Search Results for: 990N

Homeschool group waiting to file for 501(c)(3) status..what are they?

The important part

I am working with three friends to start a homeschool co-op this fall.  I purchased your book and read over your website.  I can see we may need your services in the near future.  For now, however, I just have one question that I couldn’t seem to find an answer to in your material.

 I would like to apply for non-profit status with my state and the IRS.  However, fees are discouraging right now.  If we are charging parents to drop off for instruction 2 days a week and all that money is going right back into rent, materials, etc and no profit is made, can we just start doing that before we apply and then “save” money to apply for non-profit?

And then if the answer is yes, what are we until then for tax purposes? Do we have to file taxes  just as a business and just show $0 profit and $0 taxes owed?  

Lynne D in PA

 

Lynne,

Great question!

Yes, you can organize and operate as a nonprofit for a while and save up some money to apply for tax exempt status.

The IRS expects nonprofit organizations to apply within 27 months of formation. If you file for nonprofit corporation status in your state, then the day you become incorporated is the date of formation. It is sort of like the organization’s official birth date.

The IRS will grant you tax exempt status from the date you incorporate. It “back dates” your tax exempt status.

You should not consider yourselves as a for-profit business if you are organized (meaning have a board and bylaws) and operate (no profit motive, no one pocketing the profits) as a nonprofit. You can call yourself an “unincorporated nonprofit.” That has a nice, official ring to it!

You do not need to file a business tax return.

So, the bottom line is that you can start and run your co-op for about a year, maybe close to two years, and then apply for tax exempt status with the IRS. I recommend getting nonprofit incorporation from PA first, maybe about 6-12 months before you apply to the IRS.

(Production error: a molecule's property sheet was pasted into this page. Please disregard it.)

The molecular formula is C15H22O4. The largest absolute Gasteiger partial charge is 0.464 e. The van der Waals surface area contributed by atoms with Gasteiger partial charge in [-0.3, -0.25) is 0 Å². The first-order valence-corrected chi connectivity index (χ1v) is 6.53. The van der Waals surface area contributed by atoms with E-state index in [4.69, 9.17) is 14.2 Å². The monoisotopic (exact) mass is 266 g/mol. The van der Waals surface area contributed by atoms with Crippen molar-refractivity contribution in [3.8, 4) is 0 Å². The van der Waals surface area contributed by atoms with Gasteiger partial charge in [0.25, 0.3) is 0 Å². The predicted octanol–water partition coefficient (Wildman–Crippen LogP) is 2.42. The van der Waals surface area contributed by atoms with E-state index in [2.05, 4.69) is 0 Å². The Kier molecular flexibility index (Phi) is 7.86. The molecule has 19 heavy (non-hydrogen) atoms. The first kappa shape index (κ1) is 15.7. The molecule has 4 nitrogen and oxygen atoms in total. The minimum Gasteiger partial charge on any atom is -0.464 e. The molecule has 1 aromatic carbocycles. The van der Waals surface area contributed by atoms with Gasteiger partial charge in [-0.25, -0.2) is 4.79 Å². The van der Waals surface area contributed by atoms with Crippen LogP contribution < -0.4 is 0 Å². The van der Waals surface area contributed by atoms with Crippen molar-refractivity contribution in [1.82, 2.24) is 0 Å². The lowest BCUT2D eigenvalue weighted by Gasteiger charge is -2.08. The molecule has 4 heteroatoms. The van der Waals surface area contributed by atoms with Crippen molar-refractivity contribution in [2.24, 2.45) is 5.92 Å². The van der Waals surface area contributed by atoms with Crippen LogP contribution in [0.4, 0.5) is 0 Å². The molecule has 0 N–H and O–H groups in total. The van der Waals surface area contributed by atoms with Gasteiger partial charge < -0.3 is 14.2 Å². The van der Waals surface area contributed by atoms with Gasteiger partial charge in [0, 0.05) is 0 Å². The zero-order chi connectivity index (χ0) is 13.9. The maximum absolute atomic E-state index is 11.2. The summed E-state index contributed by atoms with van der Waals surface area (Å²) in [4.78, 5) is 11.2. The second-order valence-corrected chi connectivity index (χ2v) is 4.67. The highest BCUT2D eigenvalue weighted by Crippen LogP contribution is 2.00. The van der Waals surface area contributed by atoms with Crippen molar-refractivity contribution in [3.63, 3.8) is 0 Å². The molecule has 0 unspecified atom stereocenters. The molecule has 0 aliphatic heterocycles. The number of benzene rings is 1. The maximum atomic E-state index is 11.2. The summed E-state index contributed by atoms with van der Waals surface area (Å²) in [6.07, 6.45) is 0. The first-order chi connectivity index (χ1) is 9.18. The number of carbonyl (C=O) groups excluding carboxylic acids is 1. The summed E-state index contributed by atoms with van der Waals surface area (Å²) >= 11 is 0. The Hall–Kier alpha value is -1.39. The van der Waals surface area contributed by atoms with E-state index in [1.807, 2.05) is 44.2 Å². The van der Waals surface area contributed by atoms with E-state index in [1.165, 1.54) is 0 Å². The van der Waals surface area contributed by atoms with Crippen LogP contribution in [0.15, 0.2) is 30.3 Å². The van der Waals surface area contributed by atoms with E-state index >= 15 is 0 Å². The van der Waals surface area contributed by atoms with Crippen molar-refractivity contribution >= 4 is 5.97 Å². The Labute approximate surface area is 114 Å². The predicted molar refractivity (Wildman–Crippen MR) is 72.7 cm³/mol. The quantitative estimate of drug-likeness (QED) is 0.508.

After you incorporate, I strongly recommend you start filing the annual Form 990N with the IRS. It’s a simple 8-question online form. Start filing the Form 990N even before you file for 501(c)(3) tax exempt status.

You can call the IRS Customer Account Services at 1-877-829-5500 and be added to their database so you can begin filing the Form 990Ns. It typically takes 6 weeks to be added to the IRS database.

I hope that helps!

Carol Topp, CPA

New homeschool group wants to avoid paying taxes

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I’m heading up a small group of about 20 homeschooling families. We may grow a bit, but we are in a small town, so I can’t imagine we’d ever be over 40 families big.

I’ve also set up a website and Google group. This is just information and communication for any area homeschooler, not a co-op of families who attend anything. It has about 50 families and growing.

What do I need to be aware of to be sure that we don’t become the kind of organizations (either of these groups) that have to file or pay taxes. We do not collect dues. If there is a field trip with a fee, each family just pays it at that time.

Thank you!
Kaysha

 

Kayla,

It sounds as if both groups are a small gathering of like-minded people. You said you don’t even collect dues! Amazing!

If you ever do collect dues, then open a checking account in the group’s name, so the money doesn’t look like your own personal money. This might involve getting an Employer Identification Number (EIN) from the IRS to open a checking account.

So long as you organize and operate like a nonprofit (no profit motive and decisions made by a group of leaders not one person) and stay under $5,000 gross income per year, you will be tax exempt in the eyes of the IRS. The  IRS does request that all nonprofits , even very small ones, file an annual Form 990N. It’s only 8 questions.

This checklist will keep you on track:  A checklist for new homeschool organizations

Then read the following articles in order:

  1. What’s in a name?
  2. Choosing a leadership team
  3. Writing your mission statement
  4. Getting an EIN from the IRS
  5. Identifying who you are by writing bylaws
  6. Sample bylaws
  7. Budgeting basics

I hope that helps!
Carol Topp, CPA

Checking accounts and EINs for homeschool groups

We have always had a checking account under a parent’s name. We were adding a name to our account this year when the bank informed us we can no longer do this and we need to have our own Tax ID number. Will we need to file returns with the IRS if we get a tax ID number?

I strongly discourage using a parent’s name on an organization’s checking account. The organization should have a checking account in its own name and use an Employer Identification Number (EIN), not an individual’s social security number.

Getting an EIN does mean your organization will need to do some annual reporting to the IRS.

It didn’t used to be this way.

Homeschool groups used to be able to get an EIN, open a checking account, and never have to file any annual reports with the IRS. All that changed in 2006 when Congress passed a rule saying EVERY tax exempt organization had to file an annual information return with the IRS, Form 990, 990-EZ or 990-N with the IRS each year.

Read my 990-N FAQ page for details.

 

IRS and Your Homeschool Org coverMy book, The IRS and Your Homeschool Organization, explains the IRS required filings for your homeschool group.
Carol Topp, CPA